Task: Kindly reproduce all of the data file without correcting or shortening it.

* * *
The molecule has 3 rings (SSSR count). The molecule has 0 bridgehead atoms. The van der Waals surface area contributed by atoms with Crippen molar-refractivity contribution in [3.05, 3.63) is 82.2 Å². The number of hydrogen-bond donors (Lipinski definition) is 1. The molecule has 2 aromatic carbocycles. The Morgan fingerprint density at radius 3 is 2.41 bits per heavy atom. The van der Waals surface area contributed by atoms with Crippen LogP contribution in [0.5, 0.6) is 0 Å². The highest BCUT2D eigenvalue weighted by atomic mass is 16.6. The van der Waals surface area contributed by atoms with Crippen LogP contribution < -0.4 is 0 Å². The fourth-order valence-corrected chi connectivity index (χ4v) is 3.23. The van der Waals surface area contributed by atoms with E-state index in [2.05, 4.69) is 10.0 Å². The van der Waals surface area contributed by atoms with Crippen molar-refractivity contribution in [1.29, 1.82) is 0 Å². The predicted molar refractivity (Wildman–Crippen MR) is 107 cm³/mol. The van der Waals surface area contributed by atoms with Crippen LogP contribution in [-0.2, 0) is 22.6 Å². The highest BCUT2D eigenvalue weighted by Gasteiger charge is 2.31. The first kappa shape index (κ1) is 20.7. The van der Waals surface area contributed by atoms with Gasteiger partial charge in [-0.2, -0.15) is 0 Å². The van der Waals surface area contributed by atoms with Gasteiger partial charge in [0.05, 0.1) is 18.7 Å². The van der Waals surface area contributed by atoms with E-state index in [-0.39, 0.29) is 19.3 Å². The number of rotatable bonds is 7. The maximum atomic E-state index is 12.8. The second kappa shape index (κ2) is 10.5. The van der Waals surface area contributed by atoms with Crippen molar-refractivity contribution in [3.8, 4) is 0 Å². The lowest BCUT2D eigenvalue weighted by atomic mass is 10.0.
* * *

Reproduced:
The molecule has 3 rings (SSSR count). The molecule has 0 bridgehead atoms. The van der Waals surface area contributed by atoms with Crippen molar-refractivity contribution in [3.05, 3.63) is 82.2 Å². The number of hydrogen-bond donors (Lipinski definition) is 1. The molecule has 2 aromatic carbocycles. The Morgan fingerprint density at radius 3 is 2.41 bits per heavy atom. The van der Waals surface area contributed by atoms with Crippen LogP contribution in [0.5, 0.6) is 0 Å². The highest BCUT2D eigenvalue weighted by atomic mass is 16.6. The van der Waals surface area contributed by atoms with Crippen LogP contribution < -0.4 is 0 Å². The fourth-order valence-corrected chi connectivity index (χ4v) is 3.23. The van der Waals surface area contributed by atoms with E-state index in [2.05, 4.69) is 10.0 Å². The van der Waals surface area contributed by atoms with Crippen molar-refractivity contribution in [1.29, 1.82) is 0 Å². The predicted molar refractivity (Wildman–Crippen MR) is 107 cm³/mol. The van der Waals surface area contributed by atoms with Crippen LogP contribution in [-0.2, 0) is 22.6 Å². The highest BCUT2D eigenvalue weighted by Gasteiger charge is 2.31. The first kappa shape index (κ1) is 20.7. The van der Waals surface area contributed by atoms with Gasteiger partial charge in [-0.2, -0.15) is 0 Å². The van der Waals surface area contributed by atoms with Gasteiger partial charge in [0.05, 0.1) is 18.7 Å². The van der Waals surface area contributed by atoms with E-state index in [-0.39, 0.29) is 19.3 Å². The number of rotatable bonds is 7. The maximum atomic E-state index is 12.8. The second kappa shape index (κ2) is 10.5. The van der Waals surface area contributed by atoms with Crippen molar-refractivity contribution in [3.8, 4) is 0 Å². The lowest BCUT2D eigenvalue weighted by atomic mass is 10.0.